A Stair-Well Done

Staircases are often neglected parts of buildings, hidden away and often used merely when the power’s gone off.

In an effort to encourage students and staff to use the stairs and engage in healthier lifestyles, Central’s Advanced Diploma of Graphic Design students were given the task to create an attractive navigation system for the stairwell.

The large cohort of international students at Central inspired the final design. Students from 82 different countries are a major part of the diverse cultural makeup of Central and the stairwell designs were created to reflect that.

The designs feature several languages to both reflect student diversity and encourage international to feel more at home while on campus.


Graphic designer Scott Weir was inspired by living and working in Japan where he could not read the advertisements or directional signage.

“Living and studying in a country where you can’t read the advertisements is quite off-putting. I lived and worked in Japan for a while and used to take a route to work that went past a cinema that had Western movie posters. I found it extremely comforting after being exposed to mass advertisements in Kanji that I could not read.  The English posters were a small tonic for homesickness”, said Scott.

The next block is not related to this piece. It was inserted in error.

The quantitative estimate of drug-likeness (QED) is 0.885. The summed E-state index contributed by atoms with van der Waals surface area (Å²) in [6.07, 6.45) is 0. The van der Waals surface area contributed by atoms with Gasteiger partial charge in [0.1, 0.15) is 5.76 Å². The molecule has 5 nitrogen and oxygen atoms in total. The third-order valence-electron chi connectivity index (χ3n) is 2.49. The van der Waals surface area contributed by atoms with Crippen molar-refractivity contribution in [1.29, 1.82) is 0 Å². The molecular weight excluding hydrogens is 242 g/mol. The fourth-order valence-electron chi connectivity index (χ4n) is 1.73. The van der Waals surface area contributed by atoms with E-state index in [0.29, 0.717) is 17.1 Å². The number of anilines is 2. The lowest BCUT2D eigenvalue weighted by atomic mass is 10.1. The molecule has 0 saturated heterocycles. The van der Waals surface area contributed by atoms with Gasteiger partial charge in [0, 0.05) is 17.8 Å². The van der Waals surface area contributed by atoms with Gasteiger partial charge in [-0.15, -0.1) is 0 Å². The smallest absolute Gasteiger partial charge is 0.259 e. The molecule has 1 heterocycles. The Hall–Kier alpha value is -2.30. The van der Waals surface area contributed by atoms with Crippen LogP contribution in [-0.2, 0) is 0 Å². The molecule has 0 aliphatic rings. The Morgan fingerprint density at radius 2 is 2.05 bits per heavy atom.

Students were involved in the project from the outset by being invited to translate a broad range of key words into their native languages. The wide range of text and letter forms were incorporated into the final typographic design.  The final aesthetic approach harmoniously blended new and old styles, while adhering to clear way-finding principles.

“The primary way-finding principles of visibility and clarity would stand in terms of the numerals, arrows and so forth, and also in terms of the simple, solid repetitive use of colour”, said Tom Vaughan.

The concept of multicultural typography incorporated elements like scrollwork and the Japanese hanko ‘chop’ or stamp. Those elements were used to create stylised texture and age within the design to blend it with the building. The design uses a wide range of colours but in a softer palette than the typical brash colours used in way-finding.

The final result is a bold, crisp and clear design that does not overpower and reflects the diversity and ingenuity of Central students.

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